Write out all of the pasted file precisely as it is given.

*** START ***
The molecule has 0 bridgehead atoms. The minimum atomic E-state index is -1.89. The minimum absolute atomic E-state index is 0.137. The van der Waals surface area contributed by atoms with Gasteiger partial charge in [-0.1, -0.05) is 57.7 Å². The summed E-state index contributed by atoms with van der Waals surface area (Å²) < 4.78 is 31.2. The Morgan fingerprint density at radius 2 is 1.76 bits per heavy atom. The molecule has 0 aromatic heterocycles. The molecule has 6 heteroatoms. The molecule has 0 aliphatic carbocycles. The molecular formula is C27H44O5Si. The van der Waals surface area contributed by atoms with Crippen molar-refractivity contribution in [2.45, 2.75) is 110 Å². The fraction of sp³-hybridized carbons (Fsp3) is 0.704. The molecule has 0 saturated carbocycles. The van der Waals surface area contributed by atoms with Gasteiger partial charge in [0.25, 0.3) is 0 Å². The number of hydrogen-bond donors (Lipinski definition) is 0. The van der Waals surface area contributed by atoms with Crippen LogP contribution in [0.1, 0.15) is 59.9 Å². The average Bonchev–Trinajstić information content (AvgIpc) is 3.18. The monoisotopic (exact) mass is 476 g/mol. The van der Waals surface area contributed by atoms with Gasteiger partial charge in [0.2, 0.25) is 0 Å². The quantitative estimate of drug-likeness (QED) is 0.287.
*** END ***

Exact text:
The molecule has 0 bridgehead atoms. The minimum atomic E-state index is -1.89. The minimum absolute atomic E-state index is 0.137. The van der Waals surface area contributed by atoms with Gasteiger partial charge in [-0.1, -0.05) is 57.7 Å². The summed E-state index contributed by atoms with van der Waals surface area (Å²) < 4.78 is 31.2. The Morgan fingerprint density at radius 2 is 1.76 bits per heavy atom. The molecule has 0 aromatic heterocycles. The molecule has 6 heteroatoms. The molecule has 0 aliphatic carbocycles. The molecular formula is C27H44O5Si. The van der Waals surface area contributed by atoms with Crippen molar-refractivity contribution in [2.45, 2.75) is 110 Å². The fraction of sp³-hybridized carbons (Fsp3) is 0.704. The molecule has 0 saturated carbocycles. The van der Waals surface area contributed by atoms with Gasteiger partial charge in [0.25, 0.3) is 0 Å². The number of hydrogen-bond donors (Lipinski definition) is 0. The van der Waals surface area contributed by atoms with Crippen LogP contribution in [0.1, 0.15) is 59.9 Å². The average Bonchev–Trinajstić information content (AvgIpc) is 3.18. The monoisotopic (exact) mass is 476 g/mol. The van der Waals surface area contributed by atoms with Gasteiger partial charge in [0.2, 0.25) is 0 Å². The quantitative estimate of drug-likeness (QED) is 0.287.